Lazer on Schwartzwald, 'The Rise of the Nation-State in Europe: Absolutism, Enlightenment and Revolution, 1603-1815.'

Author: 
Jack L. Schwartzwald
Reviewer: 
Stephen Lazer

Jack L. Schwartzwald. The Rise of the Nation-State in Europe: Absolutism, Enlightenment and Revolution, 1603-1815. Jefferson: McFarland, 2017. 275 pp. $65.00 (paper), ISBN 978-1-4766-6547-4.

Reviewed by Stephen Lazer (Arizona State University) Published on H-War (April, 2020) Commissioned by Margaret Sankey (Air University)

Printable Version: http://www.h-net.org/reviews/showpdf.php?id=53978 

Jack L. Schwartzwald has written a book that promises to “chart the maturation of the nation-state from its infancy as a virtual dynastic possession through its modern incarnation as the embodiment of the sovereign popular will” (p. 1). Despite these claims, it falls short of meeting its promised goals without a robust analytical framework. Schwartzwald admits that it is “a concise survey of a transformative era in European history,” but it never demonstrates these transformations at a substantive level, nor does it explain adequately how the described events changed the nature of the nation-state, which itself is never defined (p. 2). The book is, in essence, an uneven collection of political and military histories driven almost exclusively by great men. The Rise of the Nation-State in Europe is nevertheless a remarkably engaging and entertainingly written book directed at nonspecialists. To get beyond that audience, the book would have benefited from the inclusion of scholarship from the last several decades.

Most of the text is a traditional narrative of high politics, foreign affairs, and war with great men the primary actors. Each section ends with a short subsection called “Societal Achievements” that briefly describes major scientific, cultural, and intellectual moments from the period just covered. The first section, “Monarchy Absolute,” focuses on the usual suspects of England and France. Schwartzwald traces the failures and successes of England’s and France’s monarchs, respectively, in their attempts to transform their states into absolute monarchies from the Peace of Westphalia through the wars of Louis XIV. Section 2, “Monarchy Enlightened,” expands the cast of states. It charts the rise of the enlightened despots of eastern Europe until the French Revolution, beginning with Russia and folding in Austria and Prussia as they come up during the eighteenth century’s wars. Despite the book’s ostensible focus on the post-Westphalian period, the survey of Russian history begins in the eighth century. Section 3, “Monarchy Overthrown,” covers over 40 percent of the book’s pages. This section is almost exclusively devoted to the French Revolution and Napoleonic periods, with other states appearing as France’s enemies. This imbalance leaves the reader wondering why so much space is devoted to the political histories of England, Russia, and other states if the important action happened in France.

The book’s primary failings are its outdated historical and teleological assumptions. Out of 247 bibliographic entries, only 87, or 35 percent, are from after 1970; only 5 are from this century. It refers to Tsarina Elizabeth’s death as “divine intervention,” paving the way for Frederick II’s political survival: “The lord ... by this lone act, changed the course of Prussian history” (p. 99). Whole classes and nations think and act in unison. The people of England might applaud a decision or might be distressed by an event. Under “absolutism,” a term the author accepts uncritically, “the church and aristocracy ... are now the crown’s tame (and largely ornamental) supporters” (p. 1).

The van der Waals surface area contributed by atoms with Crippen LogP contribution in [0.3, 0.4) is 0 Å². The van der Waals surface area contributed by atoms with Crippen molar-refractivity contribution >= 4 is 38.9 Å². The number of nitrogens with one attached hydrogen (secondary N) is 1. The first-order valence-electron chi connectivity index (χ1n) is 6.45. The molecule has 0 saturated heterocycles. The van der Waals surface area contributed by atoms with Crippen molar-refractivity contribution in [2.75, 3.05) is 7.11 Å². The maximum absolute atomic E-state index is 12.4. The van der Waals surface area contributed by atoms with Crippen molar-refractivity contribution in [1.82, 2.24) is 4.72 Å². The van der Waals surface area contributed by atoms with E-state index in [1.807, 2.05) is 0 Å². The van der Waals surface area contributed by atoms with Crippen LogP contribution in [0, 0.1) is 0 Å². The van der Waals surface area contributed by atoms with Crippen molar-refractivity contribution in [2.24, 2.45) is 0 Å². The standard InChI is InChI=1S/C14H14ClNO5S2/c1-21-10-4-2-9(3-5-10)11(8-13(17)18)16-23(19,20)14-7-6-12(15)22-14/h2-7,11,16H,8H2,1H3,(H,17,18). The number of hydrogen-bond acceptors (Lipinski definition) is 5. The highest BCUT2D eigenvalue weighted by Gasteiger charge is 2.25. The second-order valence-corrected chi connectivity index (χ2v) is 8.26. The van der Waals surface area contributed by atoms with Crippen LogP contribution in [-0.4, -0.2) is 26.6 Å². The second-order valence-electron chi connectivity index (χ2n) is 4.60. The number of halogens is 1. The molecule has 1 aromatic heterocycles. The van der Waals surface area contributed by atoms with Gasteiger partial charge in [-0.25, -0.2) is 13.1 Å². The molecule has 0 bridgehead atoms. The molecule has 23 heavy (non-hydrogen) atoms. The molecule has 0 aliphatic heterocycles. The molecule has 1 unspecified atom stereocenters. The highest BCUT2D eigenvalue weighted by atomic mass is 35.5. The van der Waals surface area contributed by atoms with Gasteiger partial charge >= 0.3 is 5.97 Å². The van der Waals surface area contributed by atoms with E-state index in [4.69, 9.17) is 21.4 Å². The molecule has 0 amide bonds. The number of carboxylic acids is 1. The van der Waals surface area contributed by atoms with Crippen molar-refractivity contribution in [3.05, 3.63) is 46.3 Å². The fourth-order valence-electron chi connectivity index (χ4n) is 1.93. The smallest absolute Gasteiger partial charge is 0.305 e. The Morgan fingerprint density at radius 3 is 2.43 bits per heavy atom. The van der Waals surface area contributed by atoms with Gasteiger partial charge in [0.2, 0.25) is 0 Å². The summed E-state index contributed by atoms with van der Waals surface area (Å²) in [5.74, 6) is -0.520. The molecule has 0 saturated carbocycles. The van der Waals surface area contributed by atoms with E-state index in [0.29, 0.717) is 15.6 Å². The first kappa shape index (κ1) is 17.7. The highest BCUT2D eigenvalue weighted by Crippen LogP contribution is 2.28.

In addition to offering overly teleological renderings, Schwartzwald takes up an uncritical use of “Western civilization” and an unstated assumption of its benefits. There are aspects of the book that the reader might interpret as Orientalist, too, in particular toward Russia and the Ottoman Empire. For the former, Schwartzwald argues that Ivan the Terrible’s revised law code was “elevated, if not to a civilized level, at least to one of barbarism, which was a notable improvement” (p. 70). For the latter, Schwartzwald claims that Mameluke cavalry fought the exact same way against Napoleon they did several centuries earlier. In a judgment insulting to both, the book states that, after Peter the Great’s reforms, while “the Russians no longer looked like Turks, they could still act like them from time to time” (p. 78). What that means is not explicitly stated, but context suggests anti-progress, misogynistic, boorish, and drunkard.

On the positive side, The Rise of the Nation-State in Europe is written in a delightful and ever-entertaining style that anyone can enjoy. It is chock-full of colorful, amusing, and interesting anecdotes, many of which add new angles to understanding significant historical events. The occasional bit of authorial snark certainly made me chuckle. Still, while it is aimed at “the student and the general reader,” both can find better surveys that take advantage of the historiography of the past half century (p. 2).

Citation: Stephen Lazer. Review of Schwartzwald, Jack L., The Rise of the Nation-State in Europe: Absolutism, Enlightenment and Revolution, 1603-1815.. H-War, H-Net Reviews. April, 2020. URL: http://www.h-net.org/reviews/showrev.php?id=53978

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